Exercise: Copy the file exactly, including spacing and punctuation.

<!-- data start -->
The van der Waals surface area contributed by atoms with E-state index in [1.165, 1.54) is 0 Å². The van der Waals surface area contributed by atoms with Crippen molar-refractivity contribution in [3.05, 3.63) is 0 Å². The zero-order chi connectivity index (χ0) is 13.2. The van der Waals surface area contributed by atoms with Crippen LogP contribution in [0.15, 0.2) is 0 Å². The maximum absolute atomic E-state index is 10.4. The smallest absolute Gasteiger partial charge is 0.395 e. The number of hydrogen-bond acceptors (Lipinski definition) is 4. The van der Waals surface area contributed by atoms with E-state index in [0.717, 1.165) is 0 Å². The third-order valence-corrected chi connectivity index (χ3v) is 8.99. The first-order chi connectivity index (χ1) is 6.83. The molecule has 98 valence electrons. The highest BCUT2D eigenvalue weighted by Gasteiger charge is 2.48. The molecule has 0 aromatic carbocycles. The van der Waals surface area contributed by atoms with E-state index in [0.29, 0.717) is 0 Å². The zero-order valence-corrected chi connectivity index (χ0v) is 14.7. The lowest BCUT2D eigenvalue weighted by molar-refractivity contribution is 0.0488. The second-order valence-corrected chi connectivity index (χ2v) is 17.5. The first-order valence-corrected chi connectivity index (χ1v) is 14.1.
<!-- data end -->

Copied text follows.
The van der Waals surface area contributed by atoms with E-state index in [1.165, 1.54) is 0 Å². The van der Waals surface area contributed by atoms with Crippen molar-refractivity contribution in [3.05, 3.63) is 0 Å². The zero-order chi connectivity index (χ0) is 13.2. The van der Waals surface area contributed by atoms with Crippen LogP contribution in [0.15, 0.2) is 0 Å². The maximum absolute atomic E-state index is 10.4. The smallest absolute Gasteiger partial charge is 0.395 e. The number of hydrogen-bond acceptors (Lipinski definition) is 4. The van der Waals surface area contributed by atoms with E-state index in [0.717, 1.165) is 0 Å². The third-order valence-corrected chi connectivity index (χ3v) is 8.99. The first-order chi connectivity index (χ1) is 6.83. The molecule has 98 valence electrons. The highest BCUT2D eigenvalue weighted by Gasteiger charge is 2.48. The molecule has 0 aromatic carbocycles. The van der Waals surface area contributed by atoms with E-state index in [0.29, 0.717) is 0 Å². The zero-order valence-corrected chi connectivity index (χ0v) is 14.7. The lowest BCUT2D eigenvalue weighted by molar-refractivity contribution is 0.0488. The second-order valence-corrected chi connectivity index (χ2v) is 17.5. The first-order valence-corrected chi connectivity index (χ1v) is 14.1.